2015 GSA Annual Meeting in Baltimore, Maryland, USA (1-4 November 2015)

Paper No. 206-22
Presentation Time: 9:00 AM-6:30 PM


SHAVERS, Ethan, Center for Sustainability & Department of Earth and Atmospheric Sciences, Saint Louis University, St.Louis, MO 63108, GHULAM, Abduwasit, Center for Sustainability, Saint Louis University, St. Louis, MO 63108 and ENCARNACION, John, Department of Earth and Atmospheric Sciences, Saint Louis University, St. Louis, MO 63108, eshaver1@slu.edu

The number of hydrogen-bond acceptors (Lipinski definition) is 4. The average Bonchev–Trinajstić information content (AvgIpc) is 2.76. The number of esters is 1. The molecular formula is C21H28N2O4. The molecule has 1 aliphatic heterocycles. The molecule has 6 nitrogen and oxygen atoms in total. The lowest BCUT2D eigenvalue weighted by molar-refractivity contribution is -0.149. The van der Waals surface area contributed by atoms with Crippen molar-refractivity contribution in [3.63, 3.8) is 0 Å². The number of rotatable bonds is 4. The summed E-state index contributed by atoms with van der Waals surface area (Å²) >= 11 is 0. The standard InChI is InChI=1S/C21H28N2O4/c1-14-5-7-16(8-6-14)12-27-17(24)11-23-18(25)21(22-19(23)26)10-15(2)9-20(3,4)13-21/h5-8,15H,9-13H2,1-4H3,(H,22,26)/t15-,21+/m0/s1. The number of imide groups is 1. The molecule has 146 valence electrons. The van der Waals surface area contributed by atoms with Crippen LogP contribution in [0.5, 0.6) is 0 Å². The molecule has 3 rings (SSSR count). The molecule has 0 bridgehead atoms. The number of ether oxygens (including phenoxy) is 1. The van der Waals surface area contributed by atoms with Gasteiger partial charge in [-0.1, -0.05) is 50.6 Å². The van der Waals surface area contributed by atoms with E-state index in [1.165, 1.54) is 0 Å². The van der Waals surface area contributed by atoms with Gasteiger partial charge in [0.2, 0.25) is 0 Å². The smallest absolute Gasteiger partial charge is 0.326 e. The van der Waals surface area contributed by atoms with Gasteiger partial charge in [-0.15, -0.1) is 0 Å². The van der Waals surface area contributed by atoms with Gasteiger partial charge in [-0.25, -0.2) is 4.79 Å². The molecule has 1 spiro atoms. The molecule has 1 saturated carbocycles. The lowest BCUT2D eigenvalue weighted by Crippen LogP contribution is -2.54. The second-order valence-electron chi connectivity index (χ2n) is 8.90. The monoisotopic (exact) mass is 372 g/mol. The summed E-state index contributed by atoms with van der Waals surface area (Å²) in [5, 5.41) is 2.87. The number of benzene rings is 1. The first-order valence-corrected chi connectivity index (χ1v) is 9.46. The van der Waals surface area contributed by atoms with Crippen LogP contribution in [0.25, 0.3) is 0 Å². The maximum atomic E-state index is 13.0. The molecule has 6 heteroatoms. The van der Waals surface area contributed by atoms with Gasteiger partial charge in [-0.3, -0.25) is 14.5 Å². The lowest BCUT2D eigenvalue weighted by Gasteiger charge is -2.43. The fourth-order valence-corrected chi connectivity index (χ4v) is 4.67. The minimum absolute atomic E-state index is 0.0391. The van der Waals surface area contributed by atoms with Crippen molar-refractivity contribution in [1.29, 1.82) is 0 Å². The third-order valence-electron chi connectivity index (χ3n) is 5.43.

Enrichment of some trace elements is common in melilitite-carbonatite complexes, sometimes reaching economically-viable levels. VNIR-SWIR spectroscopy is an important means of mineral exploration and lithologic mapping. Here we employ chemometric modeling using laboratory spectral measurements and geochemical analyses of samples from the Avon Volcanic District (Missouri, USA) to determine whether trace element enrichment can be remotely detected in melilitite-carbonatite intrusive complexes. The Avon Volcanic District is a late Devonian intrusive complex with more than 80 dikes and diatremes grading from calciocarbonatite to olivine melilitite. The majority of reflectance features characteristic of these rocks are due to vibration of the CO3 radical and its lattice along with ferrous and ferric iron electron transitions. In addition, many trace elements are susceptible to electron transitions that cause sharp absorption features in the Vis-NIR region with detection limits below 500 ppm. The elements analyzed in this study are: Cu, Pb, Zn, Ag, Ni, Co, Sr, V, La, Cr, Ba, Zr, Ce, Nd, Rb and Nb. Initial modeling using 101 spectra from 12 different samples suggests that Ni (39-630 ppm) and Cr (67-1290 ppm) have the highest correlation with spectral features while Nd (18-110 ppm) and Ba (57-1367 ppm) also show potential. The R2 values of 0.77 for Ni and 0.76 for Cr were obtained using principle components regression analysis with the spectral range limited to 400-1100 nm. Further analysis is needed to understand the role these elements play in shaping the spectral response and model adjustments can likely improve trace element quantitative detection.